The human flu vaccine is updated every year. That’s not the case for horse influenza vaccines. Ever wonder why?
“This is because of the phenomena known as antigenic shift and antigenic drift. These are different in horses versus humans,” said Mark Crisman, a senior veterinarian with the Equine Technical Services at Zoetis.
“All influenza viruses originate from birds, and migratory birds may carry the virus, spreading it over large areas,” said Crisman. “The virus mutates in birds and may cause problems when it jumps from birds to mammals. This is how we got swine flu and other types of flu—especially in mammals that live in close proximity to birds. The real worry begins when it jumps from mammals to humans.
“The antigens, which are the surface proteins on the virus, can shift,” he continued. “This is their way of eluding the immune system and surviving/perpetuating. Every virus has its own method.”
Herpesviruses hide in the body where the immune system can’t recognize them; these viruses become latent, then come out of hiding later to cause recurring disease, such as shingles in humans or IBR in cattle.
“Influenza is different; it doesn’t stay in the body,” said Crisman. “The trick it developed is the ability to shift its outer coating. Every time these viruses circulate around the world, they mutate and change their coat so the immune system doesn’t recognize them.” The virus has a new disguise to escape the body’s immune defenses.
“In humans, the influenza virus does an antigenic shift, with a new coat/disguise,” he said. “Every year the CDC designs a new vaccine that contains what they think will be the virus strain that will hit the U.S. They acquire data about viruses circulating in the Middle East, Far East, Asia and Europe and try to determine which one they think will come here.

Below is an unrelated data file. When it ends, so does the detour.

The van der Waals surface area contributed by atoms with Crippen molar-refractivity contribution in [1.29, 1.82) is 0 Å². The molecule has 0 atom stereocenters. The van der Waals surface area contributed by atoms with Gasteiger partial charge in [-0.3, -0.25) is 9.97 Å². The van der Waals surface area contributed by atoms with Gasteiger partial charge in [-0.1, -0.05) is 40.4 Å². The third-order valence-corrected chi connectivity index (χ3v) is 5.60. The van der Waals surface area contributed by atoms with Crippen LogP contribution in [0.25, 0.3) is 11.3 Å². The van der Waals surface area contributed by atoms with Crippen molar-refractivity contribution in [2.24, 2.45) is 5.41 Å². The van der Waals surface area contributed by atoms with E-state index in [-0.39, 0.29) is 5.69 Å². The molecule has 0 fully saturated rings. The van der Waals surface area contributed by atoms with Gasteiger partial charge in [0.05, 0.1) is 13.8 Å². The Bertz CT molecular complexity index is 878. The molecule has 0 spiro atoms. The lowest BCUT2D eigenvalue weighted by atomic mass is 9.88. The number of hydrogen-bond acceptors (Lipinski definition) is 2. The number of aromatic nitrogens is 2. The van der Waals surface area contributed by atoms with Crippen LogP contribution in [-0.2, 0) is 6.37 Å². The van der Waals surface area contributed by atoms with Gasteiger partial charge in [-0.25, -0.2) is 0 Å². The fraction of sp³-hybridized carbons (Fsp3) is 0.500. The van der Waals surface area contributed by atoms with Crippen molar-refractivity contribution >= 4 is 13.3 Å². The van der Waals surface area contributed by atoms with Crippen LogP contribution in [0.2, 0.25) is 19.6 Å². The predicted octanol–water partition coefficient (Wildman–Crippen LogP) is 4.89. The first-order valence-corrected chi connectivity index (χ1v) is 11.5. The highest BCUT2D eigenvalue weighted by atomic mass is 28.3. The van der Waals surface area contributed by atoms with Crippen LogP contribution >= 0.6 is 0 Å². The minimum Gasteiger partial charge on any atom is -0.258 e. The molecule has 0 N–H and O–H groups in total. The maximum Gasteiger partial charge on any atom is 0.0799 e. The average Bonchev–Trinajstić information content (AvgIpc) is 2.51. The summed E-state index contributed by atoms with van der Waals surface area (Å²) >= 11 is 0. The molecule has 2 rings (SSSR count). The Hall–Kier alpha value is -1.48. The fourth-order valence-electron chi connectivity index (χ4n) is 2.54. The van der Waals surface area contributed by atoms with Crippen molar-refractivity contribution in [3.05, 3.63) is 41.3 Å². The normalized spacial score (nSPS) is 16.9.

“In horses, we are dealing with antigenic drift, instead, which is fortunate,” he continued. “The equine flu viruses have minimal changes in their coating. The two you hear of are HA (hemagglutinin) and NA (neuraminidase). Those are the two surface proteins we find in equine influenza, and there are minimal drifts. We don’t have to change the vaccine antigens every year, but it is important to track them. here are several groups of equine influenza viruses, and we want to know if there are any major changes in those populations.
“About 16 years ago there was a shift between the European and the American strains,” Crisman noted. “These all originated from what we call the Florida strain, and they broke into two separate groups that are termed Clade 1 and Clade 2. There is evidence that the Clade 2 strain predominately circulates in Europe and the Clade 1 predominately circulates in the U.S. We’ve had no outbreaks of Clade 2 in the U.S.
“A research group at the Gluck Equine Research Center in Kentucky looked at the Clade 1 strains that we have in our U.S. vaccines to see if they would protect against the European strains, and they do,” noted Crisman. “The OIE, which is the World Health Organization for horses, is recommending that horses traveling internationally should be vaccinated with both the Clade 1 and Clade 2 strain. But our data here shows that if there is an outbreak of Clade 2 in the U.S., our current vaccines should help.”
The important thing is to keep all at-risk horses’ vaccines up to date.